Debate on whether Nebraska should repeal the death penalty has again come before a legislative committee.
Many of those who testified in support of LB 543, that would do away with the death penalty and retain only the sentence of life without the possibility of parole, used religious arguments.
Representatives of both the Catholics Bishops Conference and the United Methodist Church testified in support of the bill.
Jim Cunningham with the Catholics Bishops Conference suggested to the Judiciary Committee that a legitimate test of the use of the death penalty would be whether it was absolutely necessary. Cunningham asserts the death penalty fails the test, that the state has alternatives that would be as effective.
Nebraska Christian College professor Bill Thornton, speaking as a private citizen, told committee members he opposes executions as part of his faith.
“As a Christ-follower who believes that Christ died for all, that no person is beyond redemption, I believe we should never advocate cutting someone’s life short and thereby guaranteeing no chance for them to experience redemption,” Thornton stated.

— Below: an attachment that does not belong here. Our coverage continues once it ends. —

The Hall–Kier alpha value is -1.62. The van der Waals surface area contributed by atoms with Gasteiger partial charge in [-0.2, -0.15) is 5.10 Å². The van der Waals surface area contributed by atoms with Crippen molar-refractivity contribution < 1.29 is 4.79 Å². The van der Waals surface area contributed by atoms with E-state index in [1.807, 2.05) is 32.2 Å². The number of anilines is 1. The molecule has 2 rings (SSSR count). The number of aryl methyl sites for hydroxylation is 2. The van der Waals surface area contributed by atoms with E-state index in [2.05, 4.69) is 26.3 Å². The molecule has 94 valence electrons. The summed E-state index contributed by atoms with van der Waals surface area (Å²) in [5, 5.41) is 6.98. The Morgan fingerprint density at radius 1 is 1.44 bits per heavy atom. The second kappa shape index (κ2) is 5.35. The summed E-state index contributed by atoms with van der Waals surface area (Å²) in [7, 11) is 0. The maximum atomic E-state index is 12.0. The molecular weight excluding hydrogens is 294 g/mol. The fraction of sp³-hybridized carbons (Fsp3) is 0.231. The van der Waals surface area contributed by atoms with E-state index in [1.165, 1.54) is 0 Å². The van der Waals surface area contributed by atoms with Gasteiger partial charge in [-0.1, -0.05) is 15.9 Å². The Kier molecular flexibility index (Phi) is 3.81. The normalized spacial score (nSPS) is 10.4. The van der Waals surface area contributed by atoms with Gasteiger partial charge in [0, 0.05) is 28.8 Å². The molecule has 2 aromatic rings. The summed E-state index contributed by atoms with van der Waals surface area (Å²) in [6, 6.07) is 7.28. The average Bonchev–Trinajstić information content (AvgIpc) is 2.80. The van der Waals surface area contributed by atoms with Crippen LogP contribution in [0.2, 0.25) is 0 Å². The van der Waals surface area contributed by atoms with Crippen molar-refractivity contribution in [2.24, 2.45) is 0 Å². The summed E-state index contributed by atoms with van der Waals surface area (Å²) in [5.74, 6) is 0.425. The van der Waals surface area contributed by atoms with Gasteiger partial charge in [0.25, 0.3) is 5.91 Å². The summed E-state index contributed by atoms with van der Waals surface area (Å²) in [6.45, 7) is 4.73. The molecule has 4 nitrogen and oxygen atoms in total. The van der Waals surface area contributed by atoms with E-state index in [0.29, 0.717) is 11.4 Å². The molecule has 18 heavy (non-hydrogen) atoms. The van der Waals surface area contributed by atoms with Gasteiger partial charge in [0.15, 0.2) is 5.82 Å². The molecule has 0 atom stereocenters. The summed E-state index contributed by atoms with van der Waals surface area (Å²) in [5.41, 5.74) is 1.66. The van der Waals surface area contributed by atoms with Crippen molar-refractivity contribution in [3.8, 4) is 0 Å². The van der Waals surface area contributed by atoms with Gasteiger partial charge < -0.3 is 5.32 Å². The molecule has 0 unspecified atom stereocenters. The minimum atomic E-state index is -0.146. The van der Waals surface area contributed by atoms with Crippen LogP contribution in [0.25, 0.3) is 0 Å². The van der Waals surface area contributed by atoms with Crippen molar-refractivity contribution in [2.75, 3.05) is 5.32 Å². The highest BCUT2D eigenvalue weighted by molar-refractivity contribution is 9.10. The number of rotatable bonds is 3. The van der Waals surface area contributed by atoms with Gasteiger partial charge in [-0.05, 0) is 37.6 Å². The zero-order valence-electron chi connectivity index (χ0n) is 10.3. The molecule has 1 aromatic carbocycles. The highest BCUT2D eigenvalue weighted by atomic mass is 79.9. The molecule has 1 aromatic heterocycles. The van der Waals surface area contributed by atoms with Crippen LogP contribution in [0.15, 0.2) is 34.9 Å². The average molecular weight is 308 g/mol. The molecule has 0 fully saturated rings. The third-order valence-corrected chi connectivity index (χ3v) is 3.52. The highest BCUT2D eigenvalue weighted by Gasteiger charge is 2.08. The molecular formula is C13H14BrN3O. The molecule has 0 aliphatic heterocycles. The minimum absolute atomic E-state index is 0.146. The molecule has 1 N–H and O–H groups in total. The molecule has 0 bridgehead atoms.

The sister of a victim of a grisly murder, Miriam Thimm-Kelle, testified in favor of the bill. Michael Ryan tortured and killed James Thimm in Rulo in 1985.
Thimm-Kelle told committee members that every time Ryan’s lawyers appeal his death sentence, the family relives the horror of the murder. She further stated that the appeals spark media coverage that focuses on Ryan, not on her brother. She stated that she would rather the state abolish the death penalty than give Ryan any more publicity.
Douglas County Attorney Don Kleine, speaking for the Nebraska County Attorney Association, told committee members some murderers deserve death.
Kleine pointed to a couple of murder cases he worked in which the defendants were sentenced to death. Both were convicted of killing children, one of raping a young girl before killing her and her brother.